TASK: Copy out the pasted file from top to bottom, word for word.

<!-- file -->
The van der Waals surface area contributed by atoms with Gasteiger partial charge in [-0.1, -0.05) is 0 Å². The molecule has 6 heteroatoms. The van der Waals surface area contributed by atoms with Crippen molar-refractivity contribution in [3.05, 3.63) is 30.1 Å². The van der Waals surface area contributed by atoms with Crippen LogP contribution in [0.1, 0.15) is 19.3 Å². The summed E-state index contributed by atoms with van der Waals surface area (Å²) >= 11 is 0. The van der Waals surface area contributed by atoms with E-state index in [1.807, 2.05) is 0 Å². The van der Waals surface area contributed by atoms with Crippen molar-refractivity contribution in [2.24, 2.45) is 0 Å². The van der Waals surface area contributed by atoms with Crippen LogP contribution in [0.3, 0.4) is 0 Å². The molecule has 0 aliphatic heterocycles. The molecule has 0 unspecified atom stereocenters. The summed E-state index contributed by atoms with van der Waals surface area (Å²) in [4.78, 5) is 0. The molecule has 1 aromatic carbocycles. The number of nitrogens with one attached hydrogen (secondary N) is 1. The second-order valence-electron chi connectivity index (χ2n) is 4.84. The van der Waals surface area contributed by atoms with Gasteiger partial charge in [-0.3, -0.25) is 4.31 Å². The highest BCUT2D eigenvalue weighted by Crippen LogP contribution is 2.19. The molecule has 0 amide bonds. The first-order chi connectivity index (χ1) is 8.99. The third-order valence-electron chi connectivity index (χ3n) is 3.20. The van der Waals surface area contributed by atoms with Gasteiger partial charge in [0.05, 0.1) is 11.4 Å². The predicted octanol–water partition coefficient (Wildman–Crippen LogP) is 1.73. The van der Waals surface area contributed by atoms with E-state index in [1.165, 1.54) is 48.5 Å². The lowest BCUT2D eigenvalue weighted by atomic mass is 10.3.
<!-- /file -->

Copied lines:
The van der Waals surface area contributed by atoms with Gasteiger partial charge in [-0.1, -0.05) is 0 Å². The molecule has 6 heteroatoms. The van der Waals surface area contributed by atoms with Crippen molar-refractivity contribution in [3.05, 3.63) is 30.1 Å². The van der Waals surface area contributed by atoms with Crippen LogP contribution in [0.1, 0.15) is 19.3 Å². The summed E-state index contributed by atoms with van der Waals surface area (Å²) >= 11 is 0. The van der Waals surface area contributed by atoms with E-state index in [1.807, 2.05) is 0 Å². The van der Waals surface area contributed by atoms with Crippen molar-refractivity contribution in [2.24, 2.45) is 0 Å². The van der Waals surface area contributed by atoms with Crippen LogP contribution in [0.3, 0.4) is 0 Å². The molecule has 0 aliphatic heterocycles. The molecule has 0 unspecified atom stereocenters. The summed E-state index contributed by atoms with van der Waals surface area (Å²) in [4.78, 5) is 0. The molecule has 1 aromatic carbocycles. The number of nitrogens with one attached hydrogen (secondary N) is 1. The second-order valence-electron chi connectivity index (χ2n) is 4.84. The van der Waals surface area contributed by atoms with Gasteiger partial charge in [-0.3, -0.25) is 4.31 Å². The highest BCUT2D eigenvalue weighted by Crippen LogP contribution is 2.19. The molecule has 0 amide bonds. The first-order chi connectivity index (χ1) is 8.99. The third-order valence-electron chi connectivity index (χ3n) is 3.20. The van der Waals surface area contributed by atoms with Gasteiger partial charge in [0.05, 0.1) is 11.4 Å². The predicted octanol–water partition coefficient (Wildman–Crippen LogP) is 1.73. The van der Waals surface area contributed by atoms with E-state index in [1.165, 1.54) is 48.5 Å². The lowest BCUT2D eigenvalue weighted by atomic mass is 10.3.